The contrast in the national cricket teams of Pakistan a generation ago and today is quite startling. The overt Islam on display today was much more subdued in the past. Here's an interesting article on recent shifts in the team - and in Pakistan as a whole, including the conversion of one star cricketer from Christianity to Islam:
In recent months, two of the more heated domestic debates have been whether or not to retain a column that asks you to identify your faith in the Pakistani passport (after much debate, the column has been retained) and the impending implementation of a Hisba bill in the North-West Frontier Province. The bill essentially puts forth yet another parallel legal Islamic system, one which liberal circles decry as an act of Talibanisation, so strict are its moral codes.
Younger players in the current team are children of this era, unlike players such as Imran Khan, Javed Miandad and even Akram. When Salman Butt says, as he did in a recent Wisden interview, "we are Muslims and we believe in Allah. We do whatever Islam says and we try to be what we are supposed to be. Religion is the complete code of life and we follow its guiding principles," it is but natural for someone born in 1984, at the peak of Zia's rule, to not just say it, but stress upon it.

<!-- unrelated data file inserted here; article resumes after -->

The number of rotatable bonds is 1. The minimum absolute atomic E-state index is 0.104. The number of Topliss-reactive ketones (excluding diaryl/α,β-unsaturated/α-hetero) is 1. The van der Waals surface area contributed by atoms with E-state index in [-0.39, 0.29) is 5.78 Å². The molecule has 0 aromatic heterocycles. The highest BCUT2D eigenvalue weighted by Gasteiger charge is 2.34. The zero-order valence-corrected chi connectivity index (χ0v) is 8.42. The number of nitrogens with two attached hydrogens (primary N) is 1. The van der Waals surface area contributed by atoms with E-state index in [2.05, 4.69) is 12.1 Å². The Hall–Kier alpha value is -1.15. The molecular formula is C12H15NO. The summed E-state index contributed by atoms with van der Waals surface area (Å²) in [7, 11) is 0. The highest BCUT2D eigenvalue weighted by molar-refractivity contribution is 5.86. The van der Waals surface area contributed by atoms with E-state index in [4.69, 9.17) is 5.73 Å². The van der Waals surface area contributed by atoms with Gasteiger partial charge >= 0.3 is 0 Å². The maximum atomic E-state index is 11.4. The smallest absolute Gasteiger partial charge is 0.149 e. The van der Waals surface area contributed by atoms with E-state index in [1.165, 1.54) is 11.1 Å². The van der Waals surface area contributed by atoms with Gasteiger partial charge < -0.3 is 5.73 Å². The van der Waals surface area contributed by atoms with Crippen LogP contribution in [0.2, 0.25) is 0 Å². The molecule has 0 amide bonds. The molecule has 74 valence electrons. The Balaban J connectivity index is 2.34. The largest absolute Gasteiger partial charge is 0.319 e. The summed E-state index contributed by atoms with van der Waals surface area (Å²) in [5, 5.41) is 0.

And so fundamentalism creeps into everything, as it must.
(Photo: Pakistani cricketer Mohammad Hafeez bows down to the ground after scoring a century (100 runs) against West Indies during the fourth day of the third and final Test match between Pakistan and West Indies at the National Stadium in Karachi, 30 November 2006. Pakistani batsman Mohammad Yousuf broke West Indian Vivian Richards' 30-year-old record for the most Test runs scored in a calendar year. By Asif Hassan/AFP/Getty.)